1 COLLECTING TURQUOISE IS EXPENSIVE:
Not necessarily. While there’s a lot of turquoise out there at various price points, the most valuable and desirable stones originate from the Lander Blue, Number Eight, Sleeping Beauty, Bisbee, and Lone Mountain mines. These come in a variety of colors, from pale green to midnight blue. The overall choice for most buyers and collectors is a highly polished, uniform medium blue stone with no matrix, such as the Sleeping Beauty turquoise mined in Globe, Arizona. That said, bargains abound for the serious collector. The number one rule? Know your dealer, or find a reputable one who can guide you through the minefields of real vs. fake, and investment-grade over faddish trends. Stones from lesser-known mines, such as Hachita or China Mountain, are more easily affordable. And don’t forget vintage pieces— sometimes known as old Indian pawn. It’s easy to get caught up in the color and workmanship (sometimes the turquoise is set alongside coral, jet, or mother of pearl) before you realize you’ve found a treasure at a great price!
2 THERE’S A LOT OF FAKE TURQUOISE OUT THERE:
This is true– for the same reason you can easily find fake Louis Vuitton handbags. If the old adage is, ‘there’s a sucker born every minute’, then it’s incumbent upon you as the shopper to know your stuff in order to be a smart buyer. Research is key, in tandem with knowing and trusting the dealer, store, or website.
While turquoise in general isn’t rare, stones from particular mines can be, such as the Sleeping Beauty mine in Globe, Arizona, which closed in 2012.
Real turquoise jewelry has color which runs the depth of the stone and can’t be removed, and has a hardness factor between 5-6, while dyed Howlite (created to mimic turquoise) falls around 3.5 on the scale. Real turquoise doesn’t scratch easily, and the matrix (sometimes called veining; it’s the rock the turquoise was formed in) is rarely uniform.
Does the price ‘seem too good to be true’? If so, then it’s probably not as the seller is representing.
3 TURQUOISE CAN TAKE A BEATING:
Not true. You’ll want to exercise care while wearing it, just as you would with any other fine jewelry. Keep your turquoise jewelry out of water; remove before swimming, bathing, or doing the dishes. If set in silver, polish only the metal (never the stone) with silver polish. It’s fine to clean your turquoise with a soft, damp cloth. Make sure to initially dry everything with a clean cloth, then air-dry.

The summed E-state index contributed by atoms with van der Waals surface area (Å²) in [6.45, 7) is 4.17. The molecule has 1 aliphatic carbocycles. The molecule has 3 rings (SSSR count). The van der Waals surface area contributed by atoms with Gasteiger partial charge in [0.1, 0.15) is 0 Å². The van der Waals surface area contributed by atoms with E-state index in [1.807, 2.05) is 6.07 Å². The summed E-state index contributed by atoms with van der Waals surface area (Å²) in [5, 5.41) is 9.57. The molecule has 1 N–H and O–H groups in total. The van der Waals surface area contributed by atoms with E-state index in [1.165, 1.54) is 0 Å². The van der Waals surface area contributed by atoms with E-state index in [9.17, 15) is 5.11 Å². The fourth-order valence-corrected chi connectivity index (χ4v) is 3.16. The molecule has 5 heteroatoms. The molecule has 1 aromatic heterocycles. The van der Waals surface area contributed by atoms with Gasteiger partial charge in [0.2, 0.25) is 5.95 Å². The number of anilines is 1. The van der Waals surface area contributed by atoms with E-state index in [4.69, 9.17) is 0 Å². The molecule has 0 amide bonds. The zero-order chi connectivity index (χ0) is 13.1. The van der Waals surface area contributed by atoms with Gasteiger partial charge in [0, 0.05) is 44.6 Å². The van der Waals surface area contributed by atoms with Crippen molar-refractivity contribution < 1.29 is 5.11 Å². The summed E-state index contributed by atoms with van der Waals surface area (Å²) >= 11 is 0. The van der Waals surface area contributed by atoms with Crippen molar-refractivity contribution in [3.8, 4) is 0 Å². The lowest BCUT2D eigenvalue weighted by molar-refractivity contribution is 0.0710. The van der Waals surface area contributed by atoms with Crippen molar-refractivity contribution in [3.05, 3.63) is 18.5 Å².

4 TURQUOISE IS TURQUOISE:
Hardly. Turquoise doesn’t always have a ‘turquoise’ color. Lander Blue is a dark, midnight blue, with a wealth of spider web matrix. Carico Lake runs lime green; Lone Mountain is a medium blue stone with spider web matrix. Sleeping Beauty is an intense sky blue, used often without matrix in jewelry with multiple stone settings. Saturated blue shades are usually the most desirable. Turquoise is most often fashioned as a cabochon (a gem polished, but not faceted) with a flat back, though you’ll also find gorgeous multi-hued chunks set into pendants and rings.
5 TURQUOISE INCREASES IN VALUE:
It most definitely can. Value is often a more personal feeling than a monetary one, but turquoise prices do increase. When selecting a stone, find one which speaks to you, whether it’s a commanding and oversized nugget with lots of matrix or a clear, calm monochromatic piece. While the style and smithing of the metal setting is important (Americans prefer sterling silver, while most other countries choose gold), it’s the stone which speaks. Value is a question left mostly to your trusted dealer; our advice is to always choose a stone which moves you.
6 TURQUOISE IS USED PRIMARILY IN NATIVE AMERICAN JEWELRY:
Much of it is, in the United States. But turquoise has been admired for centuries by the Egyptians, Chinese, and Persians. Some of the most spectacular pieces of turquoise jewelry and carvings were created over two thousand years ago in those regions. Turquoise has become the go-to gem for scores of international designers and collectors. Just as yesterday’s ubiquitous pearls— always a sign of good taste— dominated fashion, turquoise jewelry has become an emerging preference and de facto choice in everyday wearability.
Whether you’re drawn to calming blue stones or prefer stormy indigo, translucent green, or pieces with heavy matrix, color is always a personal preference, regardless of fashion or trends. For any size, type, and setting of turquoise, as with any other gemstone, high quality is paramount to enduring and increased value.
The Pickle Barrel Trading Post, a family owned and operated business since 2003, is located in Globe, Arizona. Known for a diverse selection of Southwest gift items and exquisite Native American art and jewelry, their carefully curated collection of turquoise is constantly changing, with new pieces arriving daily. Known as experts in their field, the Pickle Barrel staff considers it a pleasure to assist those with questions concerning everything which relates to the world of turquoise. PHOTOS: Jim Lindstrom